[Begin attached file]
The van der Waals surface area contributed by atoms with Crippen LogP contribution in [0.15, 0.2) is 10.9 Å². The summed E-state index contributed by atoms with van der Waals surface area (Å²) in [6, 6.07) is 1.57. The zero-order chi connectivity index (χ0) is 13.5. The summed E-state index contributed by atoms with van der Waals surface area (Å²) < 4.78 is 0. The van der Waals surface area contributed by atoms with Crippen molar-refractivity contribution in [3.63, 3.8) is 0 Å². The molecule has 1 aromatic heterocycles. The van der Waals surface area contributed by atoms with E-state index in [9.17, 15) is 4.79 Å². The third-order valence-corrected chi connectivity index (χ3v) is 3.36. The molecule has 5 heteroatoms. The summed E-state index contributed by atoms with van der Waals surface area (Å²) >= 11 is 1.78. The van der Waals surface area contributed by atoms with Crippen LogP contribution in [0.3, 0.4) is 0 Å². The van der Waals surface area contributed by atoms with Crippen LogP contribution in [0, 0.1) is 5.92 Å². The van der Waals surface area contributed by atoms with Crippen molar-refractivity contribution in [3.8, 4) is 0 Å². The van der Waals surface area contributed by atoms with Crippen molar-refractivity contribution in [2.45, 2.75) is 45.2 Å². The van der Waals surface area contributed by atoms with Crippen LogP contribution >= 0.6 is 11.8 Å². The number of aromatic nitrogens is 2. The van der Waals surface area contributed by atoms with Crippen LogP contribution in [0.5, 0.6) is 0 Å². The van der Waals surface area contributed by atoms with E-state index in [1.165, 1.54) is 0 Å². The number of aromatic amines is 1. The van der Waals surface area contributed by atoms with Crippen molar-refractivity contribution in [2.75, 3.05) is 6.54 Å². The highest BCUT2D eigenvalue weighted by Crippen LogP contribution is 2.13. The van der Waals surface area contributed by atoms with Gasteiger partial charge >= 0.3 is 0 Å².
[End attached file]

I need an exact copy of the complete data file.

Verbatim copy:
The van der Waals surface area contributed by atoms with Crippen LogP contribution in [0.15, 0.2) is 10.9 Å². The summed E-state index contributed by atoms with van der Waals surface area (Å²) in [6, 6.07) is 1.57. The zero-order chi connectivity index (χ0) is 13.5. The summed E-state index contributed by atoms with van der Waals surface area (Å²) < 4.78 is 0. The van der Waals surface area contributed by atoms with Crippen molar-refractivity contribution in [3.63, 3.8) is 0 Å². The molecule has 1 aromatic heterocycles. The van der Waals surface area contributed by atoms with E-state index in [9.17, 15) is 4.79 Å². The third-order valence-corrected chi connectivity index (χ3v) is 3.36. The molecule has 5 heteroatoms. The summed E-state index contributed by atoms with van der Waals surface area (Å²) >= 11 is 1.78. The van der Waals surface area contributed by atoms with Crippen LogP contribution in [0.3, 0.4) is 0 Å². The van der Waals surface area contributed by atoms with Crippen LogP contribution in [0, 0.1) is 5.92 Å². The van der Waals surface area contributed by atoms with Crippen molar-refractivity contribution in [3.8, 4) is 0 Å². The van der Waals surface area contributed by atoms with Crippen molar-refractivity contribution in [2.45, 2.75) is 45.2 Å². The van der Waals surface area contributed by atoms with Crippen LogP contribution >= 0.6 is 11.8 Å². The number of aromatic nitrogens is 2. The van der Waals surface area contributed by atoms with Crippen LogP contribution in [0.5, 0.6) is 0 Å². The van der Waals surface area contributed by atoms with E-state index in [1.165, 1.54) is 0 Å². The number of aromatic amines is 1. The van der Waals surface area contributed by atoms with Crippen molar-refractivity contribution in [2.75, 3.05) is 6.54 Å². The highest BCUT2D eigenvalue weighted by Crippen LogP contribution is 2.13. The van der Waals surface area contributed by atoms with Gasteiger partial charge >= 0.3 is 0 Å².